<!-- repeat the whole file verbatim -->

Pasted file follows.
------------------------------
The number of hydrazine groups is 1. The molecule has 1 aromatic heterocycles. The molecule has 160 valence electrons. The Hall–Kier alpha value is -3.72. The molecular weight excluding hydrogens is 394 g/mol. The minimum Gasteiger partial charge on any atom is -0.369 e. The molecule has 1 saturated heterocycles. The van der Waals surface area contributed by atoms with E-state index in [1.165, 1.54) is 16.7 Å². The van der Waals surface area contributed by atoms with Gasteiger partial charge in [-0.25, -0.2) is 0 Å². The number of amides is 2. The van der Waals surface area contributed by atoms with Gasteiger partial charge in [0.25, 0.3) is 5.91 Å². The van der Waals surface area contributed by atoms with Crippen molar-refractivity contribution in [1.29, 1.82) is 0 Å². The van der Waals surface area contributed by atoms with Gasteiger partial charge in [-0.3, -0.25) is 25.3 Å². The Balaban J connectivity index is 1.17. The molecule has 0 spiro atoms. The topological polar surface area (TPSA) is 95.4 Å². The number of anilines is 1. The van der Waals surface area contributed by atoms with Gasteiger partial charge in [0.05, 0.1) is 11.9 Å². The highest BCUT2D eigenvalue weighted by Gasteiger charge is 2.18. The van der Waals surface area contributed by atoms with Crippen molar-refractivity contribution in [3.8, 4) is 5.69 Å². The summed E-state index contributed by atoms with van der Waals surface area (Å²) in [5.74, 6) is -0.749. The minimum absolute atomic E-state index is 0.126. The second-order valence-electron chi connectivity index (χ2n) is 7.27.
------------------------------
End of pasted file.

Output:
The number of hydrazine groups is 1. The molecule has 1 aromatic heterocycles. The molecule has 160 valence electrons. The Hall–Kier alpha value is -3.72. The molecular weight excluding hydrogens is 394 g/mol. The minimum Gasteiger partial charge on any atom is -0.369 e. The molecule has 1 saturated heterocycles. The van der Waals surface area contributed by atoms with E-state index in [1.165, 1.54) is 16.7 Å². The van der Waals surface area contributed by atoms with Gasteiger partial charge in [-0.25, -0.2) is 0 Å². The number of amides is 2. The van der Waals surface area contributed by atoms with Gasteiger partial charge in [0.25, 0.3) is 5.91 Å². The van der Waals surface area contributed by atoms with Crippen molar-refractivity contribution in [1.29, 1.82) is 0 Å². The van der Waals surface area contributed by atoms with Gasteiger partial charge in [-0.3, -0.25) is 25.3 Å². The Balaban J connectivity index is 1.17. The molecule has 0 spiro atoms. The topological polar surface area (TPSA) is 95.4 Å². The number of anilines is 1. The van der Waals surface area contributed by atoms with Gasteiger partial charge in [0.05, 0.1) is 11.9 Å². The highest BCUT2D eigenvalue weighted by Gasteiger charge is 2.18. The van der Waals surface area contributed by atoms with Crippen molar-refractivity contribution in [3.8, 4) is 5.69 Å². The summed E-state index contributed by atoms with van der Waals surface area (Å²) in [5.74, 6) is -0.749. The minimum absolute atomic E-state index is 0.126. The second-order valence-electron chi connectivity index (χ2n) is 7.27.